Banksy Most Wanted review – the king of guerrilla art … or a cringy sellout?

A great weariness tends to come over me when the subject of Banksy rears its urban-stencilled head. Whether this is my fault, the fault of the media for constantly bringing up Banksy, the fault of Banksy himself, or the fault of people who will not stop referring to Banksy in polite conversation, I don’t know.

Even so, Aurélia Rouvier and Laurent Richard’s 90-minute, documentary Banksy Most Wanted (BritBox) did a fine job of keeping ennui and irritation at bay. Its swift jog-trot through the history of one of Bristol’s most famous sons, with extensive footage of his work – in situ, on merch, in the hands of collectors who had tempted freeholders to part with parts of their non-party walls – still allowed plenty of time for consideration of the wider, more philosophical issues raised by his art.

The film was bookended by footage from and accounts of the night of Banksy’s most famous stunt/astute piece of marketing/excoriating commentary on the vacuousness of the art world: the automated shredding three years ago of Girl With Balloon (one from an edition of 25) by a device the artist had hidden in the frame, just as Sotheby’s gavel had come down on a million-quid-and-change bid for it. Or rather, as Handelsblatt journalist Stephanie Dieckvoss pointed out, the semi-shredding. “It wasn’t destructive,” she noted. “It was a change.” The altered artwork was given a new name and date – and, although it came too late for inclusion in the film, a new price. Love Is in the Bin sold (again at Sotheby’s) for £16m in October this year.

Is that a triumph for a guerrilla artist, or a betrayal of everything a man who was first taken to people’s hearts because of his anti-establishment messages supposedly stands for? “You can’t criticise the market but give it what it wants at the same time,” reckons Dieckvoss. “That’s a bit lame.”

But are we saying only the pure of heart and empty of bank account are to be trusted and admired? How good a living are you allowed? Such questions floated around, and I would have liked to have spent more time with them, or with the question of what people should do with the Banksys they or their neighbourhood or their city have been gifted. Should they be left in place as intended for the enjoyment of all, or are they – as the art dealer Robin Barton asserts – saleable items like any other, as long as you can find the freeholder and a big enough circular saw to cut through brick? (Also, are art dealers any different from estate agents? This was an implied rather than an overt query, but I’d still like it answered.)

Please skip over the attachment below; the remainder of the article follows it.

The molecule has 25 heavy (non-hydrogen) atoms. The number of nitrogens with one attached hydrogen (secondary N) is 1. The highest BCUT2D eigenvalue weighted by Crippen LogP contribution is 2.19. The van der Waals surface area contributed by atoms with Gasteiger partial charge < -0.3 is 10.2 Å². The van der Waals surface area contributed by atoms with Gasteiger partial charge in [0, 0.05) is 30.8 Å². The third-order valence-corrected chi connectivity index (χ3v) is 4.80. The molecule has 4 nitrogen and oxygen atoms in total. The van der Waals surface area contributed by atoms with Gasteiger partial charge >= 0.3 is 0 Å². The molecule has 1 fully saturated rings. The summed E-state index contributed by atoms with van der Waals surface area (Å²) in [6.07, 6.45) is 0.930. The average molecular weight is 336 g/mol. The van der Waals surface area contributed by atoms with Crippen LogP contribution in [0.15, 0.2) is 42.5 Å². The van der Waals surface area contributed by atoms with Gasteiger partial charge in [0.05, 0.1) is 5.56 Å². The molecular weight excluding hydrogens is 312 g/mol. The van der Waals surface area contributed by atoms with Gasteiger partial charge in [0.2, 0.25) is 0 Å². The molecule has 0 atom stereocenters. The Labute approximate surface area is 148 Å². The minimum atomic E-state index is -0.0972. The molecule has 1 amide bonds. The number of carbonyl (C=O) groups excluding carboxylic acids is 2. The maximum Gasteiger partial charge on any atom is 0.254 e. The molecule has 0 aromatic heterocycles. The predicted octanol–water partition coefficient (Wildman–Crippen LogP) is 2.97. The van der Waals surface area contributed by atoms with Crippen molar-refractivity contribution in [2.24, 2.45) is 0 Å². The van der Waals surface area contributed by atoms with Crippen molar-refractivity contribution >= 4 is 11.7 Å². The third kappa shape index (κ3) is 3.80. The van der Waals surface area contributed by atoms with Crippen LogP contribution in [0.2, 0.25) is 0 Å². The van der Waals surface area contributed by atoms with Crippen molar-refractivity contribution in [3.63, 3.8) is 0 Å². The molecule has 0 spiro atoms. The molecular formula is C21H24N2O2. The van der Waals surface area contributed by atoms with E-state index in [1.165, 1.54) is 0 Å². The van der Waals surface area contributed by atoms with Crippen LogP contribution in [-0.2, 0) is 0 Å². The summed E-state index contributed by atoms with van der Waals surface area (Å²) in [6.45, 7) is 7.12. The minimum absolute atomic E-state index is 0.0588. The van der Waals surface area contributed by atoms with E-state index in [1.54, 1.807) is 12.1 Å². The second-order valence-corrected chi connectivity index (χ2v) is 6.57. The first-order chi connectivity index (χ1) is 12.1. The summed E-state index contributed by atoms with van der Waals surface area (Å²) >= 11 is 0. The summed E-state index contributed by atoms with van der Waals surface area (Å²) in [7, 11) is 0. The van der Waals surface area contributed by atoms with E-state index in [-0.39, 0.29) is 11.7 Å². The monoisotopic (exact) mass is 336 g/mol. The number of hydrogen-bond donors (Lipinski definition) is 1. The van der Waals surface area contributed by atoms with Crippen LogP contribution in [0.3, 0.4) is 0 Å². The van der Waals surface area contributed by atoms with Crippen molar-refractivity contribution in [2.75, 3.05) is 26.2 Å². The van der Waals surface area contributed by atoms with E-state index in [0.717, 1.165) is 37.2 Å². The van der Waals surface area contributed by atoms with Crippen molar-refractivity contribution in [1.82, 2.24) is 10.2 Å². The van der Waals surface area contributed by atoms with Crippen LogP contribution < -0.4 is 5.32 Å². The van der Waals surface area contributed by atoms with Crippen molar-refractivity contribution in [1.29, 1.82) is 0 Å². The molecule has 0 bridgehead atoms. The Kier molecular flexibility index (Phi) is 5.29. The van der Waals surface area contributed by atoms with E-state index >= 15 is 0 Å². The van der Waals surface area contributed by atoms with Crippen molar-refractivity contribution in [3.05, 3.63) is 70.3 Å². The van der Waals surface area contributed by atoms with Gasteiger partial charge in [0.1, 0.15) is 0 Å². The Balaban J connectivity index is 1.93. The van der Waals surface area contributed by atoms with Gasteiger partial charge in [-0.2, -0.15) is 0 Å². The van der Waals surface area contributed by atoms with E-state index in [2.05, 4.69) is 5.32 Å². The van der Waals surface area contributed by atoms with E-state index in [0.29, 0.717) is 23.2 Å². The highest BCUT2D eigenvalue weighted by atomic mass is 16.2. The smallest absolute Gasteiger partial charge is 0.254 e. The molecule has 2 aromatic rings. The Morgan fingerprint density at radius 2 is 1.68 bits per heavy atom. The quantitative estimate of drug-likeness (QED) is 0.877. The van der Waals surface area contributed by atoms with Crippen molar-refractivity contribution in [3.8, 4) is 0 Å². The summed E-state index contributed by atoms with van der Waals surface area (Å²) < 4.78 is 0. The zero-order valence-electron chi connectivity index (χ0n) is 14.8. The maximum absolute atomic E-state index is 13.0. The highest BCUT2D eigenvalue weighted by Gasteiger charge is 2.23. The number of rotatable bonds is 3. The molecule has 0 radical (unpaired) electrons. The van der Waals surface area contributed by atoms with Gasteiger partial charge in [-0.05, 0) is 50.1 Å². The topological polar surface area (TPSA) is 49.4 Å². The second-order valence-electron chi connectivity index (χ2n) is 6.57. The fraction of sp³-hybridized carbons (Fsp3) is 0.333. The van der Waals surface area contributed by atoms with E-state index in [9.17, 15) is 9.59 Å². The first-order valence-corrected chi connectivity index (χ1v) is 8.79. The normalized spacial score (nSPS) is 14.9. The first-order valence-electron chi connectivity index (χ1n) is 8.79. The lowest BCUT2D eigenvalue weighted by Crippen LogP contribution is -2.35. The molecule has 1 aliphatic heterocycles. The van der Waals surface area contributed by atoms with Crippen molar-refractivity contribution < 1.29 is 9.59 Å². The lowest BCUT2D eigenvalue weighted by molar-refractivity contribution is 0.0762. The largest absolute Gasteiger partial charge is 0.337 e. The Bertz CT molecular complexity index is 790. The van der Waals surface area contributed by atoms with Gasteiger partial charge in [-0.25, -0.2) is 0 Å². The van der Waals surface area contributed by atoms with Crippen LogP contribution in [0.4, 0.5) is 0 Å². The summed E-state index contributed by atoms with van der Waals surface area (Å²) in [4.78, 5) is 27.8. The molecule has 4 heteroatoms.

As real-life discussions about the artist tend to, the film preferred to concentrate on the question of who Banksy – who has remained unidentified throughout his two-decade career – really is. Its consideration of this also took in the much more interesting question of what kind of person wants to know. The short answer seemed to be: “journalists eager to emerge from the sea of confusion in which they have been swimming”. Some are endearingly candid about it. As a journalism student, Craig Williams put together a viable case for it being Massive Attack’s Robert Del Naja (“Me being stupid, me being young and a bit of an idiot thought I’d go after the biggest story: who is Banksy?”). The musician denied it during a concert, in a way that only fuelled more speculation (“We are all Banksy!”) and several other candidates have been put forward since – most convincingly and prosaically by a forensic expert, who followed the paper and digital trail left by the various documents that companies associated with the Banksy business are required to file.

Why let daylight in upon magic? Why not, says Williams. We know who Picasso was – what difference does it make to the art? For others, the unknowability – the Everyman-ness that anonymity provides – is much of the point when dealing with art specifically designed and placed to be accessible to all.

Rouvier and Richard’s film covered a lot of ground enthusiastically, intelligently and as unpretentiously as I’ve ever seen it done. At the very least it will give me something to recommend to those people who constantly want to talk about Banksy, and get them off my back. Even if, shockingly, it has moved me fractionally closer to being willing to listen to them one day.

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